Looking for some festive films to get you through December? Here are four of our favourites at Campus.
 
During the Christmas holidays we are often spoiled for choice when it comes to Christmas films. Whether it be classics such as it’s a Wonderful Life(1946), Miracle on 34th Street (1947) or the hundreds of takes on a Christmas carol, containing Muppets or otherwise, there’s a wide range to choose from. 
 
This list contains films that I have enjoyed watching and re-watching over a left-over turkey dinner. 
 
Die Hard (1988) 
Set during Christmas, detective John McClain attends a Christmas party at Nakatomi Plaza to meet with his estranged wife. 
 
A standard office party goes downhill, much like the Die Hard franchise, in a chorus of explosions and a hail of bullets. John McClain goes on his most believable escapade to defeat the machine gun totting, pony tail sporting terrorists led by Hans Gruber (Severus Snape look alike Alan Rickman). 
 
McClain uses his dry wit, duct tape and a machine gun courtesy of the baddies to navigate the building, minus his shoes and thwart these Christmas villains with a final sequence that really grounds the character of Gruber. 
 
The film is full of humour and action, and one-liners that have burned themselves into the memory of pop culture buffs and casual film goers alike. 
 
Bruce Willis gives a great performance as John McClain and used this film as a star vehicle to put himself into the public eye.
 
A particularly captivating performance is given by a teddy bear and you simply can’t miss it. A definite musts see for those who are dreaming of a Yippee ki yay Christmas. 
 
Films with a similar tone: Jingle All the Way (1996), Lethal Weapon (1987). 
 
 
Elf (2003) 
The titular character of this Will Ferrell film, Buddy the Elf is at odds with the eleven members of the North Pole. 
 
A vertically challenged social outcast is our sprightly hero who sets off to the magical land of New York, to find out who he truly is and meet his real father. 
 
To adapt to life in an unfamiliar setting, Buddy spends time with his biological father, his wife, and their teenage son who teach him about life in the Big Apple. 
 
While working in a department store he befriends a fellow elf Jovie (Zooey Deschanel, somehow) and begins to find his feet in this alien world. 
 
The only pitfall of this film is the product placement, only rivalled by the Transformers series, as the cup of the world’s best coffee is waved under the nose of the audience. 
 
This film is not easy to miss as it’s frequently on during Christmas time, so keep an eye out for this classic Ferrell film. 
 
Films with a similar tone: The Santa Clause (1994), National Lampoon’s Christmas Vacation (1984).
 
 
Home Alone (1990) 
Kevin McAlister is a kid who has a falling out with his forgetful parents and winds up having his home all to himself for the holidays.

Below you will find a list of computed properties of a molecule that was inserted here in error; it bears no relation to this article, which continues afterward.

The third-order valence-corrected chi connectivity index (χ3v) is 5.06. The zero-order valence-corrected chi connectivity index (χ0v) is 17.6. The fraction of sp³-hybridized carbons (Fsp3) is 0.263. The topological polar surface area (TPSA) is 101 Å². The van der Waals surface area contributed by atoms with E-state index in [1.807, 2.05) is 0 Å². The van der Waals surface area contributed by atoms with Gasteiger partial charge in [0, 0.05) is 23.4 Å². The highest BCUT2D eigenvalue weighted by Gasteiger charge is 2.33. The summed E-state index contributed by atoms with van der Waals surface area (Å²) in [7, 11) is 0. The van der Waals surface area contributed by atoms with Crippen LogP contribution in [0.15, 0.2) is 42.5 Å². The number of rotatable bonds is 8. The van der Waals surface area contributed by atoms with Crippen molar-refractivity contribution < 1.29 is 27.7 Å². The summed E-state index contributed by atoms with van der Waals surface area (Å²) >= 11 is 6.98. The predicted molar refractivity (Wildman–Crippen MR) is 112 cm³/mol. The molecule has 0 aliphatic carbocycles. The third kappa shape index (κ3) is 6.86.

This involves him having to live on his own in a neighbourhood with a suspected murderer who diligently keeps the side walk ice free. 
 
A crime wave sweeps the neighbourhood in the shapes of the inept“wet bandits” Marv (Daniel Stern) and Harry (Joe Pesci) a couple of opportunistic thieves who picked the wrong home to mess with. 
 
Much like Die Hard’s John McClain, the wacky duo of Marv and Harry survive grievous injuries that would kill any person unfortunate enough to forget to put on their plot armour that morning.
 
These two suffer cartoon violence at the hands of an inventive Kevin McAllister (Macaulay Culkin) with contraptions that are referenced throughout film and cartoon since the release of the film and its sequels. 
 
The slapstick humour of this Christmas capper is timeless and the films plot line is unforgettable. Joe Pesci takes on a rare performance in this comedic portrayal, a far cry from the usual tough guy Mafioso who usually questions others about what’s so funny. 
 
Films with a similar tone: Home Alone 2: Lost in New York (1992).
 
 
Gremlins (1984) 
On a business trip an inventive father who is out of ideas when it comes to a Christmas gift for his son purchases Gizmo in an oriental antique shop.
 
A specific set of instructions in regards to the upkeep of Gizmo (Howie Mandel) comes with him - never let him get wet, do not feed him after midnight. 
 
When Gizmo comes into contact with water he is given evil offspring who metamorphose into slimy agents of anarchy as they eat after midnight.
 
Sporting slick hairdos and nasty attitudes, coupled with a love for Snow White and the Seven Dwarves, these monsters must be stopped. 
 
If you enjoy this particular film, the sequel is definitely worth a watch. It can be argued that the second film lives up to the original, that is, if you are a big fan of Hollywood Hulk Hogan.
 
For the person with a darker sense of humour this Christmas flick is for you. 
 
Films with a similar tone: The Nightmare before Christmas (1993), Scrooged (1988).
 
These films are guaranteed to keep you entertained during the Christmas holidays, and what better people to share them with than the family you have not seen regularly since the beginning of the semester.